CERB helped a Saskatoon woman buy clothes for her kids. Now she’s paying the price.
The landing page for the Canada Emergency Response Benefit is seen in Toronto, Monday, Aug. 10, 2020. THE CANADIAN PRESS/Giordano Ciampini
SASKATOON -- A Saskatoon woman says she’s kicking herself for applying for CERB benefits that cost her social assistance.
“I knew I shouldn't have done it, but it was there. And it did help out a lot. But now the consequences I have to deal with.”
She had not lost income due to the pandemic, but her neighbours were applying and she decided to as well, she said.
“A few people were telling me it’s OK to apply for CERB. I thought, once I get it it’ll help a lot, because I need a lot of things for my home.”
CTV News has agreed to a request by the woman to remain unnamed.
She said she later felt it wasn’t right and told her social worker she had applied for CERB. That’s when she learned the federal benefit would be counted as income and that it would affect her social assistance payments.
“I was scared I was going to get caught, everybody was saying that you’re going to go to jail, so I ended up ratting myself out.”
Now she worries about how she’ll pay rent and bills. The woman has three children and said she also won’t receive the money she expected for school supplies or bus fare.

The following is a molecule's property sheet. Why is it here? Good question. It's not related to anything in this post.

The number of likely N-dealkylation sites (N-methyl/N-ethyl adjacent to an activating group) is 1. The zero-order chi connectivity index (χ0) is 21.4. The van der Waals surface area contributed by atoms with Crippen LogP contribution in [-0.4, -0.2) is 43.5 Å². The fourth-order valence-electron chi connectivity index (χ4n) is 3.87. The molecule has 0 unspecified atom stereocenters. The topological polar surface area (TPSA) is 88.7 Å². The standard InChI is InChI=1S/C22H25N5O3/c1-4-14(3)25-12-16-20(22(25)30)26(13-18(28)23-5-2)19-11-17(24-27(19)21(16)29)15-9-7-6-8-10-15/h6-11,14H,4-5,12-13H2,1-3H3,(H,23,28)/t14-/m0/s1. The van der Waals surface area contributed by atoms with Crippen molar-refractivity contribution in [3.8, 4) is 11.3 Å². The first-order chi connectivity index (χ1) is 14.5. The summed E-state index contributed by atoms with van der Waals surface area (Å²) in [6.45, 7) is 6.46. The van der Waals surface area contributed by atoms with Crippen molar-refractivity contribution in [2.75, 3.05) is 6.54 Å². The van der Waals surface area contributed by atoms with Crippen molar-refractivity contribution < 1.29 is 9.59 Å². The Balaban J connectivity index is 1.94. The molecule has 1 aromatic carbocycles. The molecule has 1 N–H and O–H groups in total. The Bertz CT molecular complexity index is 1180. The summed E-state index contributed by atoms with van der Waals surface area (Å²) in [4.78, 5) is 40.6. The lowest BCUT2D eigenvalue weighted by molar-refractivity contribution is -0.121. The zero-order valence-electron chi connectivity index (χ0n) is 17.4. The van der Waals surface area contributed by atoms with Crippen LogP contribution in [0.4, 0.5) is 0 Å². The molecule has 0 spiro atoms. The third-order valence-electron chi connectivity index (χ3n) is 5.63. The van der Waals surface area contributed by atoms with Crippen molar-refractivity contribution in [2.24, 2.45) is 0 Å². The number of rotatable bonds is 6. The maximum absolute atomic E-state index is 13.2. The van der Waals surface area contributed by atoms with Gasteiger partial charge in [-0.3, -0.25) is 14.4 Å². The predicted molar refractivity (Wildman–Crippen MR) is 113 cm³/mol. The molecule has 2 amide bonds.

The Ministry of Social Services said in a statement to CTV News that CERB is considered a non-exempt income and will be deducted from income assistance benefits dollar-for-dollar, like Employment Insurance and Canada Pension Plan. If CERB income exceeds a client’s needs, the client will not receive provincial income assistance benefits for that period of time.
The ministry added it will work with social assistance clients on a case by case basis to ensure basic needs are being met.
Instead of her normal monthly social assistance income of $1,500 the woman said she received $2,000 in monthly CERB benefits in June, July and August.
With the extra $500 she bought some fans for her house, and groceries, and clothes for her kids. She lives in public housing in Saskatoon.
She said her social worker told her she would have to hand in bank statements to show how she spent her CERB cash. She said she had never been asked for that before.
The CERB application was over the phone and she didn’t know the payment would affect her social assistance, she said.